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Monday, May 28

Alt tag secrets: be emotional

Why bother with writing proper alt tags? What do they actually add when you can't see the image?

This has been a moot point for me — understanding what role they actually play (as opposed to their appearance in a list of 'must dos' for accessibility).

glamour shot of the lovely leonie watson for nomensa's websiteLeonie Watson of Nomensa explores this on the EAccess Bulletin forum.

It's sometimes argued that providing [vibrant, emotion rich] images with descriptive alt texts provides too much "noise" for a screen reader user. [Background: Here's Jakob Nielsen from 1996: "Such literal descriptions are fairly useless for Web pages unless the user is an art critic. I much prefer utility descriptions"] If we screen reader users stopped to listen to every alt text, every time we came across an image, then this assumption would probably be right. But I'll let you into a secret: we won't.

Like sighted users, we'll skip around the content of the page until we find something that interests us. If the first few syllables of an alt text sound promising, we'll pause to read. If they don't, we'll move on to the next element on the page. Also like sighted users, we're often likely to pause on something unimportant, but which captures our imagination.

A good alt text can conjure up wonderfully stimulating mental images.

A friendly smile is the same in print, photo or wax crayon. Whether you listen to an image or see it, the emotional response is the key factor, so why should we recommend that these emotion rich images should be given a null alt text and hidden from screen reader users?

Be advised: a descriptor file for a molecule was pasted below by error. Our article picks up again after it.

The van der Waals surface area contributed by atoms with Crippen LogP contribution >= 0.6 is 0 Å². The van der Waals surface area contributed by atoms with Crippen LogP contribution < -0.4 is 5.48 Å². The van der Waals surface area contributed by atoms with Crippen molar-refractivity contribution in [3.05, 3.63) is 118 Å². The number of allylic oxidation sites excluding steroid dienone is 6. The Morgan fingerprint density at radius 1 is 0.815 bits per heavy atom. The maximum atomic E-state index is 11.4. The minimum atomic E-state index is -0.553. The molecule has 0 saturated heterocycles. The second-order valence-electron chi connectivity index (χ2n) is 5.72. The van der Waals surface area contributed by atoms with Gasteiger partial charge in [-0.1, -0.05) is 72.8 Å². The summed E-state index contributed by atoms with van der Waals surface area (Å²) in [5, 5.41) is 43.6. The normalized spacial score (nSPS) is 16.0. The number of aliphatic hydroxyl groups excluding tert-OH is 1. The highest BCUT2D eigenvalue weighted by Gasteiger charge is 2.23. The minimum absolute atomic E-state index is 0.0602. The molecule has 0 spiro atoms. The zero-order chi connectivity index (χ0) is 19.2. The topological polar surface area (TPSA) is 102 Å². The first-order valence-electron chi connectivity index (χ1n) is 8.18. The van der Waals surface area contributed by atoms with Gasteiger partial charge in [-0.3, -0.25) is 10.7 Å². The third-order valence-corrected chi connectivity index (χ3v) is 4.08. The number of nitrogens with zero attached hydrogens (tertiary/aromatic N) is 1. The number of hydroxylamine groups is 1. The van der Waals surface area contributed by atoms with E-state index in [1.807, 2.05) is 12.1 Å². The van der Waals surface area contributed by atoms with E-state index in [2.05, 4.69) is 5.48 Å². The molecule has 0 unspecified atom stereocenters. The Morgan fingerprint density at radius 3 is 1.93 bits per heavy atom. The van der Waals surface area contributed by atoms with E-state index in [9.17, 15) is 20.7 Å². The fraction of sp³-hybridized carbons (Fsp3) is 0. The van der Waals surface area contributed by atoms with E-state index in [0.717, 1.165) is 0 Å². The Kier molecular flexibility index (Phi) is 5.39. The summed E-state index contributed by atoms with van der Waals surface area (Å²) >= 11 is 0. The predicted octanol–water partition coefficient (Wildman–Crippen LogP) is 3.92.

Background: If you ever get a chance to witness Screen Reader use, take it. I was amazed with a early experience. The voice was so quick I could barely keep up.

This would match others (like my mum's) experience of my web use, which is experienced and quick.

Not the same because it's basically about keyboard shortcuts use (unless it's dramatically changed, it requires a plug-in which isn't happening at my end) but here's the
WebAIM Screen Reader Simulation.

NB: Blogger doesn't have an easy Alt Tag method, you have to go into the code. Until the tools do this, accessibility is a way off (the new WCAG guidance will include this point). It's a time consuming pain to do and impossible for most Blogger users.

I have just written a note to Blogger, part of Google's empire on this point (that's all you get - one line to suggest new features): It's not in the WYSIWYG Editor. There doesn't appear to be ANY discussion within Blogger/Blogspot on this point, except about the marketing use of Alt tags!

Plus I added one to Leonie's image as there is a remote chance she may see this ... ;]

3 comments:

  1. Hi,

    Just wanted to drop by and say hi.
    When you get a chance, do visit my blog as well.

    Joseph
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    ReplyDelete
  2. Hi,

    Just wanted to drop by and say hi.
    When you get a chance, do visit my blog as well.

    Joseph
    ambatchmasterpublisher

    ReplyDelete
  3. Thank you for the information in your post here. When we don't have to use a reader in our daily surfing we often forget about those who do. It's good that you notified Blogger. Accessibility should be one of their priorities.

    ReplyDelete